Tom Sorenson of the Charlotte Observer rustled some Gamecock feathers when he suggested that stud defensive end Jadeveon Clowney should sit out the 2013 season. My colleague at the SEC Blog, Barrett Sallee, called it flat out ridiculous.
My reaction was a little less visceral. Quite honestly, it's his career and his choice, and I'm good with however it plays out. But, "what if" is fun, so let's play it. Let's look at some "what if" scenarios, because, contrary to popular opinion, there certainly is more than one.
The most boring and most likely scenario is that Clowney goes out and does exactly what we expect of him, while being serious injury free. Huge sack numbers, big tackles for loss stats, big time highlights, possible Heisman finalist and an All-American. The kid is the clear first pick overall, as he would be in this current draft, and all is well with the universe.
But, what if? What if Clowney does not have that stellar season we've come to expect from him in his two short years in the collegiate game? What if he has a nagging, not devastating injury, that causes his production to lag behind where we expect it to be? Where would Clowney end up after a less-than-stellar season? Probably still in the top spot, provided that injury heals as he gets ready for the combine.
On the flip side, what if exceeds expectations? The kid has all of the potential to have one of the greatest defensive end seasons of all time AND the stage is set for a player of his ilk to take home the Heisman. Thanks to Ndamukong Suh, Tyrann Mathieu and Manti Te'o, Clowney's place at the Heisman table is laid out; all he has to do is fill in the stat sheet. Win a Heisman, be the first overall pick in the draft, plus ink a few very solid endorsements as the face of the class heading into 2014.
Let's run out Sorenson's ideal now, that Clowney doesn't play. Instead he signs with an agent immediately, heads down to Florida or Arizona to one of those athlete training complexes and gets his work out on. He spends his days lifting, running, working to get even bigger, faster and stronger. He's taking less cut blocks to his knees, he's absorbing fewer 320-pound linemen at the point of attack. He has one year less of football on his body.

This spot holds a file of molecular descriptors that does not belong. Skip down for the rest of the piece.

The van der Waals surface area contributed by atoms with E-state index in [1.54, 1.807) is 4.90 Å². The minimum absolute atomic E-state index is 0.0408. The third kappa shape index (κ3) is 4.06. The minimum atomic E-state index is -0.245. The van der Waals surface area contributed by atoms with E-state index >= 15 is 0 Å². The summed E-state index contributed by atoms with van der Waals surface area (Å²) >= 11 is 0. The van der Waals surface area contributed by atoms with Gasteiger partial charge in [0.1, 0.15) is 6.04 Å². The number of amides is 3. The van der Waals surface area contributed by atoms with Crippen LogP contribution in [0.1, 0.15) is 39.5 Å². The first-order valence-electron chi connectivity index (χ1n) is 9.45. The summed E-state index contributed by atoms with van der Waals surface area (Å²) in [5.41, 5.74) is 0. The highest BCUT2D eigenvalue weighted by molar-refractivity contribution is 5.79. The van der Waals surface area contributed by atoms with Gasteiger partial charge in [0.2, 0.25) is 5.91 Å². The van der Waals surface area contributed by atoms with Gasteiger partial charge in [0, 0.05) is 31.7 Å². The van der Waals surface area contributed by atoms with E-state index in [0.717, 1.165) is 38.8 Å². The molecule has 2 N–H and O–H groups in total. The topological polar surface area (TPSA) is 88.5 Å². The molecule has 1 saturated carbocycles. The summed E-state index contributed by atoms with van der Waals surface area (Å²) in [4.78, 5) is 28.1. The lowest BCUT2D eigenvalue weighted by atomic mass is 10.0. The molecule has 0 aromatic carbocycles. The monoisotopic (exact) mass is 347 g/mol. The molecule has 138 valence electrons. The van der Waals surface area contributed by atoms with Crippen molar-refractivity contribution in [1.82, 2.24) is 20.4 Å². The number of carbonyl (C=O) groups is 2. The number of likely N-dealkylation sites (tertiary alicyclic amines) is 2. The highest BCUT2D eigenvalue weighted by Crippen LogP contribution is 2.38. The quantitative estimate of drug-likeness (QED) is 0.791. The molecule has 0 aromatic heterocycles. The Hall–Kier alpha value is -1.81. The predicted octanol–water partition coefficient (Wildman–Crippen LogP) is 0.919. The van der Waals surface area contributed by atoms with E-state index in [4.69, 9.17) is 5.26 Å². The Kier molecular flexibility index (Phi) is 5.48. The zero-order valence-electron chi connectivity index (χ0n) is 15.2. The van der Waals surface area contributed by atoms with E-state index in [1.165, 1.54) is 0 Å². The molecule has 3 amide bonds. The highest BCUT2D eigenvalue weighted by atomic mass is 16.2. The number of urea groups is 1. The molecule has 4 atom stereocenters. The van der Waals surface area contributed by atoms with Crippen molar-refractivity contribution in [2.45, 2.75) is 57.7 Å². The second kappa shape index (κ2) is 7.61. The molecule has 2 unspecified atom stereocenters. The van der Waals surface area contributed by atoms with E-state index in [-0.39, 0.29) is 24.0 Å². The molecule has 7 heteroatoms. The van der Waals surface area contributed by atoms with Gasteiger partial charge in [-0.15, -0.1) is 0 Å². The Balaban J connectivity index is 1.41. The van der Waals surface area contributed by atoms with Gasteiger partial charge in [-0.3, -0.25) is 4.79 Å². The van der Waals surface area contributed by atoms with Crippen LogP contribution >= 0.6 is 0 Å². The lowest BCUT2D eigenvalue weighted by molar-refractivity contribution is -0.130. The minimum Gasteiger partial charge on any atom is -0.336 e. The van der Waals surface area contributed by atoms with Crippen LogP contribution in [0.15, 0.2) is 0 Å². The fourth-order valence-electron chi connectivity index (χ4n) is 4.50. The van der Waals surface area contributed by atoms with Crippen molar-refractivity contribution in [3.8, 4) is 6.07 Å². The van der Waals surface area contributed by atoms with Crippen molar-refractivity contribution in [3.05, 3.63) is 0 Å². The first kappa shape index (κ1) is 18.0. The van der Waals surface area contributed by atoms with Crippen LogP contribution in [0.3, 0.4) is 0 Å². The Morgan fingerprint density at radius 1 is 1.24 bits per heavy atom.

Some folks would argue that doing this would hurt his stock. Eh, I don't particularly see it hurting him. Do you want to be the team that passes on the elite defensive end at the top of the draft? Or do you want to be the team that picks Mario Williams ahead of Reggie Bush and Vince Young?
After looking at a couple different scenarios, it's pretty clear it will take something drastic to sink the big kid's draft stock. That "something" is most notably a late injury that stops him from being healthy at the combine and heading into pro day.
While everyone worries about that happening on the field, they ignore the fact that in training, with all of the side-to-side and straining drills, injuries happen there, as well. Is the threat of injury the same? Absolutely not; contact adds an element of uncertainty that working out in a controlled environment eliminates. However, the ultimate point is injuries happen and it would certainly take that sort of a injury to drop Clowney down the board.
Outside of injury, the only thing that would move Clowney down boards would be a quarterback need and a quarterback worth taking. On the current landscape, it doesn't seem like any of the existing quarterbacks would be worthy of the first pick. But, we know the NFL is a quarterback-thirsty league and GMs are willing to take players before they should because they play the quarterback position.
To clarify, some quarterback need and a decent prospect won't drop Clowney's stock, but it will move him down the board.
Ultimately, expect Clowney to play. He's built his place on that team through hard work and determination and the Gamecocks have a shot to get into a BCS bowl game with a great 2013. Going to the NFL means a lot, but so too does just getting out there and playing football with your friends.
It would be different if Jadeveon Clowney was debating whether a serious surgery could sideline him in 2013. Instead we're merely talking about an elite player deciding to sit out because he's clearly the nation's best. Don't expect to see that anytime soon.
However, it does raise a good discussion, not about sitting out a year, but rather around the NFL's age policy, GMs protecting themselves from themselves and the NFL's system.